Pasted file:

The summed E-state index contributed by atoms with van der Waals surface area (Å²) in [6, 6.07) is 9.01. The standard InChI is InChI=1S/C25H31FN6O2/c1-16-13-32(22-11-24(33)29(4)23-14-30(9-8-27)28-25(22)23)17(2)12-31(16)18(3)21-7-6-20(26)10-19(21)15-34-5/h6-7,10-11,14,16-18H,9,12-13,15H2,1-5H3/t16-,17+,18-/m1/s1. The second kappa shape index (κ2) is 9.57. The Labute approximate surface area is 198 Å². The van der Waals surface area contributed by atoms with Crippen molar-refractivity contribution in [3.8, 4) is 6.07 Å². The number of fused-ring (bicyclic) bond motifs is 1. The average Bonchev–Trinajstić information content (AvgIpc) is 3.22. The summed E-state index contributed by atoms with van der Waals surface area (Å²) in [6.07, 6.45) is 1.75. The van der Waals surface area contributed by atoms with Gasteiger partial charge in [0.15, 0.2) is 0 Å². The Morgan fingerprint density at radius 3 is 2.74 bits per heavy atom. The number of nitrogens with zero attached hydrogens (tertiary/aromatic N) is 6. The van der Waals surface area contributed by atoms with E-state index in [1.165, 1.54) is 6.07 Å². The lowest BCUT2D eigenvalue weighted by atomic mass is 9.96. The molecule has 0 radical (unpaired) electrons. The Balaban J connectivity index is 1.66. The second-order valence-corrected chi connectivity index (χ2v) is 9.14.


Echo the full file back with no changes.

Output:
The summed E-state index contributed by atoms with van der Waals surface area (Å²) in [6, 6.07) is 9.01. The standard InChI is InChI=1S/C25H31FN6O2/c1-16-13-32(22-11-24(33)29(4)23-14-30(9-8-27)28-25(22)23)17(2)12-31(16)18(3)21-7-6-20(26)10-19(21)15-34-5/h6-7,10-11,14,16-18H,9,12-13,15H2,1-5H3/t16-,17+,18-/m1/s1. The second kappa shape index (κ2) is 9.57. The Labute approximate surface area is 198 Å². The van der Waals surface area contributed by atoms with Crippen molar-refractivity contribution in [3.8, 4) is 6.07 Å². The number of fused-ring (bicyclic) bond motifs is 1. The average Bonchev–Trinajstić information content (AvgIpc) is 3.22. The summed E-state index contributed by atoms with van der Waals surface area (Å²) in [6.07, 6.45) is 1.75. The van der Waals surface area contributed by atoms with Gasteiger partial charge in [0.15, 0.2) is 0 Å². The Morgan fingerprint density at radius 3 is 2.74 bits per heavy atom. The number of nitrogens with zero attached hydrogens (tertiary/aromatic N) is 6. The van der Waals surface area contributed by atoms with E-state index in [1.165, 1.54) is 6.07 Å². The lowest BCUT2D eigenvalue weighted by atomic mass is 9.96. The molecule has 0 radical (unpaired) electrons. The Balaban J connectivity index is 1.66. The second-order valence-corrected chi connectivity index (χ2v) is 9.14.